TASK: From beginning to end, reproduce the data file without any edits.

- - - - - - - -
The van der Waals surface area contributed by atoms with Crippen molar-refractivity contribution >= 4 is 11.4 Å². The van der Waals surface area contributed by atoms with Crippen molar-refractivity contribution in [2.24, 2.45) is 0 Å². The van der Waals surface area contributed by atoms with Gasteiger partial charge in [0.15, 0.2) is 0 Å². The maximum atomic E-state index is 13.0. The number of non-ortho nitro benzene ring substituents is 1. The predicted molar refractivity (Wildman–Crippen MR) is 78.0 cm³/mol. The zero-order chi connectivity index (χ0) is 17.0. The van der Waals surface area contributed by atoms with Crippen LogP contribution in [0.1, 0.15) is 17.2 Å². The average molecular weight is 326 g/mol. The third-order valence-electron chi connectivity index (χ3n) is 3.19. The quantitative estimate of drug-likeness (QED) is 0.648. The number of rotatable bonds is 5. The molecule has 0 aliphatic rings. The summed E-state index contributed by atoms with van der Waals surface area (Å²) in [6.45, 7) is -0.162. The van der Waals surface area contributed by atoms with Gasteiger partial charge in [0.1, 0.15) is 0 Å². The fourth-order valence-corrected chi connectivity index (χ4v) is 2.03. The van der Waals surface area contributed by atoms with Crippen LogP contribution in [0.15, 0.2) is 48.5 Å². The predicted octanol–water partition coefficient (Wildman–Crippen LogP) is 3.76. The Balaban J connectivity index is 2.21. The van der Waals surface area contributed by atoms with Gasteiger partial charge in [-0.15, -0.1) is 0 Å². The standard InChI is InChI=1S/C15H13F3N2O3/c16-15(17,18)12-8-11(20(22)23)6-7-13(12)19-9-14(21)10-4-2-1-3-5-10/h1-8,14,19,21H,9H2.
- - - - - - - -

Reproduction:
The van der Waals surface area contributed by atoms with Crippen molar-refractivity contribution >= 4 is 11.4 Å². The van der Waals surface area contributed by atoms with Crippen molar-refractivity contribution in [2.24, 2.45) is 0 Å². The van der Waals surface area contributed by atoms with Gasteiger partial charge in [0.15, 0.2) is 0 Å². The maximum atomic E-state index is 13.0. The number of non-ortho nitro benzene ring substituents is 1. The predicted molar refractivity (Wildman–Crippen MR) is 78.0 cm³/mol. The zero-order chi connectivity index (χ0) is 17.0. The van der Waals surface area contributed by atoms with Crippen LogP contribution in [0.1, 0.15) is 17.2 Å². The average molecular weight is 326 g/mol. The third-order valence-electron chi connectivity index (χ3n) is 3.19. The quantitative estimate of drug-likeness (QED) is 0.648. The number of rotatable bonds is 5. The molecule has 0 aliphatic rings. The summed E-state index contributed by atoms with van der Waals surface area (Å²) in [6.45, 7) is -0.162. The van der Waals surface area contributed by atoms with Gasteiger partial charge in [0.1, 0.15) is 0 Å². The fourth-order valence-corrected chi connectivity index (χ4v) is 2.03. The van der Waals surface area contributed by atoms with Crippen LogP contribution in [0.15, 0.2) is 48.5 Å². The predicted octanol–water partition coefficient (Wildman–Crippen LogP) is 3.76. The Balaban J connectivity index is 2.21. The van der Waals surface area contributed by atoms with Gasteiger partial charge in [-0.15, -0.1) is 0 Å². The standard InChI is InChI=1S/C15H13F3N2O3/c16-15(17,18)12-8-11(20(22)23)6-7-13(12)19-9-14(21)10-4-2-1-3-5-10/h1-8,14,19,21H,9H2.